The Berber Barber: A Straight-Razor Shave in Morocco

By David Michael Newstead. Image

My barber didn’t speak English. My barber didn’t speak French. I tried to be friendly and I asked the man his name in a couple different ways. It was to no avail though. He was an Arabic speaker, I wasn’t. Eventually, I just pointed to the straight-razor on his counter-top and he nodded. Then, I sat down as the silent and stoic man went to work.

Earlier that day, my driver, Rachid, had recommended a shop on the edge of the Rabat Medina to accommodate my unusual request. This was the ‘old town’ part of the city, filled with market stalls, pedestrians, and narrow streets that were laid out before the invention of the automobile. Rachid told me he goes to this same barbershop sometimes and that was all the endorsement I needed. But when I arrived, the place had no name. And the barber had no name. Inside the small open-air storefront, there were six men doing what you might imagine takes place at a Moroccan barbershop at two in the afternoon. One guy was behind the counter. Another sat reading a newspaper. A lone customer was getting his hair trimmed and my presence didn’t seem to upset this delicate balance one bit. The man never looked up from his paper.

Initially, the nameless barber had grabbed what looked like a tube of toothpaste. Across the side, it read Supermax Shaving Cream. He reached for his shaving brush and diligently began applying Supermax to my face and into the foundation of my beard, which I had grown out some for this occasion. Perhaps five minutes went by like this. As the brush did circles around my chin, I found myself looking over the aging edifice of their store. I listened to the vague chatter of the barbershop and the Medina’s busy marketplace. I stared at a mirror reflecting a mirror reflecting another mirror. Above us, there were two portraits of the King of Morocco hanging there, constantly gazing at the tops of our heads.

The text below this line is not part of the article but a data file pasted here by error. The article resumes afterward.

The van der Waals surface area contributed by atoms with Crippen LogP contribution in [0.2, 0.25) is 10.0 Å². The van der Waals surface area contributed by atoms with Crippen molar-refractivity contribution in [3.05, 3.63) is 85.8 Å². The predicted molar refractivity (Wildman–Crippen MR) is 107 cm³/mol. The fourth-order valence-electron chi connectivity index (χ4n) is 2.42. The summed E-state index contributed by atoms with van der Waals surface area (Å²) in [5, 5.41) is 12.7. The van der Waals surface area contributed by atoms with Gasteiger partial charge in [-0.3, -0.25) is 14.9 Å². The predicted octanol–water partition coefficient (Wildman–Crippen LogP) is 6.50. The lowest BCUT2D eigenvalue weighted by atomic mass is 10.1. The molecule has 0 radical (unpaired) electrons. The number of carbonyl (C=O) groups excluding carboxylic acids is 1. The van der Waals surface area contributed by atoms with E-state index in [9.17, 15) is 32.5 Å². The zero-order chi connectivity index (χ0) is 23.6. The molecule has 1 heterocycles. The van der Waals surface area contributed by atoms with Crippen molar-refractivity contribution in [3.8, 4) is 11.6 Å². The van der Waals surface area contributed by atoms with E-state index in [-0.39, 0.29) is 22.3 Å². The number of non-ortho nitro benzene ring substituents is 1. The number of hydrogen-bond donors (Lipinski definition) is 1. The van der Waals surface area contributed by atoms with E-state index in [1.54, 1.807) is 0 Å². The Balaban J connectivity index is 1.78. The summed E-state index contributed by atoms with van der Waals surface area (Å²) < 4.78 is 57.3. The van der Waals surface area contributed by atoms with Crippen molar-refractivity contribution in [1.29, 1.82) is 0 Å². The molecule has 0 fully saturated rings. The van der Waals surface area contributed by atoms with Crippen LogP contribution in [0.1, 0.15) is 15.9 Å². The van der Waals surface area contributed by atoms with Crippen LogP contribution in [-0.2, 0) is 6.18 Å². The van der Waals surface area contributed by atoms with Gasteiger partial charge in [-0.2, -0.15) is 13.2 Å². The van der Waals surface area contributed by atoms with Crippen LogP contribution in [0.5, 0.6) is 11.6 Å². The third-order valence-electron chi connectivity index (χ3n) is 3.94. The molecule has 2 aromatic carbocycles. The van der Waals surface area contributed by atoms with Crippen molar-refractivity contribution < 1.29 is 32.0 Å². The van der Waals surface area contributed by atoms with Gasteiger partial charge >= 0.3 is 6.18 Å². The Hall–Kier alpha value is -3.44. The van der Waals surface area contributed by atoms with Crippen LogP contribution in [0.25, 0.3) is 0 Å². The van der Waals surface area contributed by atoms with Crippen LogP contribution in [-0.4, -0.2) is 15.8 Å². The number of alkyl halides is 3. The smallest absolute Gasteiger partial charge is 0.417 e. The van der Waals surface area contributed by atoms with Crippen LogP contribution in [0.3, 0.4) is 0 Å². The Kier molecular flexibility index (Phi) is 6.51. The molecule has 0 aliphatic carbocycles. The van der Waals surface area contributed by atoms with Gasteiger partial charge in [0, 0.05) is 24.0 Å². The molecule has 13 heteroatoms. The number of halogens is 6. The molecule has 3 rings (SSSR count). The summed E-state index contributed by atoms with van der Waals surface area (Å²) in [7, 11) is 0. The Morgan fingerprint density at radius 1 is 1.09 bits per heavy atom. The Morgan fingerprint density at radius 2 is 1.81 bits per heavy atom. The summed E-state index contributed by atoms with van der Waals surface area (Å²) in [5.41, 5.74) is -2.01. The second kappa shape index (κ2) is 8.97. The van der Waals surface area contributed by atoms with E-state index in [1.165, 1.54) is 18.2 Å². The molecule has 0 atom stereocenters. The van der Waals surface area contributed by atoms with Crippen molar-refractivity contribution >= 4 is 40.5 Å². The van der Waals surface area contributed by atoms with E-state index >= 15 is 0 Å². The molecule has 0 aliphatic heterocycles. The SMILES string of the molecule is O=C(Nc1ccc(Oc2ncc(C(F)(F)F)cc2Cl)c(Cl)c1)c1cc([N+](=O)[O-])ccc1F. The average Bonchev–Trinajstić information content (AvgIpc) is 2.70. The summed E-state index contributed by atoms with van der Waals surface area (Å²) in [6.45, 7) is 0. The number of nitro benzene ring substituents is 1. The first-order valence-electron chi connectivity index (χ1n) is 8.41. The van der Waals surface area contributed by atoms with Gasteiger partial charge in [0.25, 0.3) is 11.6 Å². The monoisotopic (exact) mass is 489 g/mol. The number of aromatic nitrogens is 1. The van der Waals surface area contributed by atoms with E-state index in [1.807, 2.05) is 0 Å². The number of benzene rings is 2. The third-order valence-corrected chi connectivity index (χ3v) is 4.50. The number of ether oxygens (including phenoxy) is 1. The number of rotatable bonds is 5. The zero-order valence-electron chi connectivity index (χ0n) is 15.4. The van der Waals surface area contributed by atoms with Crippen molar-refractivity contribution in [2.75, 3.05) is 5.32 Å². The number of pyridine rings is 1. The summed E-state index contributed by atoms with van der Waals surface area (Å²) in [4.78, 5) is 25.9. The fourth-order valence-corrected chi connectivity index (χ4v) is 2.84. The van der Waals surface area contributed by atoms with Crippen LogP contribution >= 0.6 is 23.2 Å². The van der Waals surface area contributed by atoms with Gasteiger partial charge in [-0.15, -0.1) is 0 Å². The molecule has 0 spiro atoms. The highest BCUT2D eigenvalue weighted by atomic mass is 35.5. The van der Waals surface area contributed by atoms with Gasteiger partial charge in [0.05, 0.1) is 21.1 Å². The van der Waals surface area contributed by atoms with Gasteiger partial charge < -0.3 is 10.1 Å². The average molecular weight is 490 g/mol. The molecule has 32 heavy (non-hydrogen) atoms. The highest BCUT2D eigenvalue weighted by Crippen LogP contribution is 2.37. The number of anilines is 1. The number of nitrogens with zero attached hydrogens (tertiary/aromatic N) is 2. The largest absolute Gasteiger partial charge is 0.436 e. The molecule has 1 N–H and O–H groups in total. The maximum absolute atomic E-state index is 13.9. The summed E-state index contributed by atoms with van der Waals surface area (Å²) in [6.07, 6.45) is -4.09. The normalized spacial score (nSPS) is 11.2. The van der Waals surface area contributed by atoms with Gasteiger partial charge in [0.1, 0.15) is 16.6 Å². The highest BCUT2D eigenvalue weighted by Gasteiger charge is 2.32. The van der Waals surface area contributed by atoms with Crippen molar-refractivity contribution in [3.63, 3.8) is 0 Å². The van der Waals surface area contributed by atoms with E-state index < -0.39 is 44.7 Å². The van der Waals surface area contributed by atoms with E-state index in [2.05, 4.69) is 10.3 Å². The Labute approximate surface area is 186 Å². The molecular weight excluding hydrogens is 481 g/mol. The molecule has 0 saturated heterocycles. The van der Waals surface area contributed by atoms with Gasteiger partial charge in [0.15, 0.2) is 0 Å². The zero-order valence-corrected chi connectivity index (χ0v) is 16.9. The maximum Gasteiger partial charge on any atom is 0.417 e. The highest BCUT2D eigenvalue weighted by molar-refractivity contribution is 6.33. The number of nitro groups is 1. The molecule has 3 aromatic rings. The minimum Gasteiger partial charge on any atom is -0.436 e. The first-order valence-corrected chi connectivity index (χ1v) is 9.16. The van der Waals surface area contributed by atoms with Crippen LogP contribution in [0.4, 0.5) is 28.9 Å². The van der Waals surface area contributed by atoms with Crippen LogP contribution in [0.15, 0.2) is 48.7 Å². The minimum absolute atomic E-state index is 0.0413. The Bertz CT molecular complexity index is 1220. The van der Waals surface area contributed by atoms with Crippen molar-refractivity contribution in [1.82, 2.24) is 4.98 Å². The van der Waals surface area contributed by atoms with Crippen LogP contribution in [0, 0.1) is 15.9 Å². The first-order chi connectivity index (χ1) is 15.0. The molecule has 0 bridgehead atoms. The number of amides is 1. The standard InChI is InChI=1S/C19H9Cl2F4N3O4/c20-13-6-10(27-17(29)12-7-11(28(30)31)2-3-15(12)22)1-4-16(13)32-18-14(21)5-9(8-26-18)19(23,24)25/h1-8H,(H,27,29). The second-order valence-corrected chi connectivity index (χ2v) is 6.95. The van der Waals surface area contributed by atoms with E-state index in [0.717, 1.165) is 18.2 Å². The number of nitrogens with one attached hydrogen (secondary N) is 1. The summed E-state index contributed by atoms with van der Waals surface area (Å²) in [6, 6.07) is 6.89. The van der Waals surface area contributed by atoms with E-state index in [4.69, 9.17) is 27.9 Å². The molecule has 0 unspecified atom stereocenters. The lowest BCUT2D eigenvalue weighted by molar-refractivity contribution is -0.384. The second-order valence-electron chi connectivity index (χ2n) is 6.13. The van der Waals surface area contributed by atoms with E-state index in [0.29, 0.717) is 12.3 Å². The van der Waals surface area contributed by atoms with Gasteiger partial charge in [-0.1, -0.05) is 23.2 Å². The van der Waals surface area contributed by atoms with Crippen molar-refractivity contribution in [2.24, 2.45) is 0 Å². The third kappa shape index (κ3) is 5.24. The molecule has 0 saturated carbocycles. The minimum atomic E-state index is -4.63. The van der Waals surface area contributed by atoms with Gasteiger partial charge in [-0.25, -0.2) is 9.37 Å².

The barber unwrapped and slid a new razor blade into position along the L-shaped handle. Then, he set a mug by the sink in front of me. What followed was a casual and effortless experience. Really, this was second nature to him. He’d been doing it for years. He shaved the right half of my face, starting from my sideburns down, and then did the same to the left half of my face. He lifted my nose as the blade moved strategically across the curves of my upper lip. I leaned my head back, exposing my throat to the straight-razor, but without a single moment of discomfort or difficulty. The barber shaved my entire jaw line, periodically stopping to wipe the blade against the rim of the mug he had set aside earlier. More Supermax was lathered on and he repeated the process a second time, making quiet progress against my facial hair. When he finished, the barber made a few last touch-ups with the blade. Then, he wiped the remaining shaving cream from my face and brushed away any debris. To close, he sprayed me with a pleasant but label-less aftershave, the color of water.

I thanked the man with no name. Afterwards, I ran my palm across my chin. It was slightly sensitive to the touch, but his technique was flawless and my face was utterly smooth and unscathed. Getting up, I paid the balding cashier at the counter, then asked if I could take a photograph of their shop. The owner stood upfront and my snapshot managed to capture the essence of the place as accurately as possible. I said my brief goodbyes and left the barbershop as I had found it: buried in a North African marketplace, the one man still engrossed in his newspaper.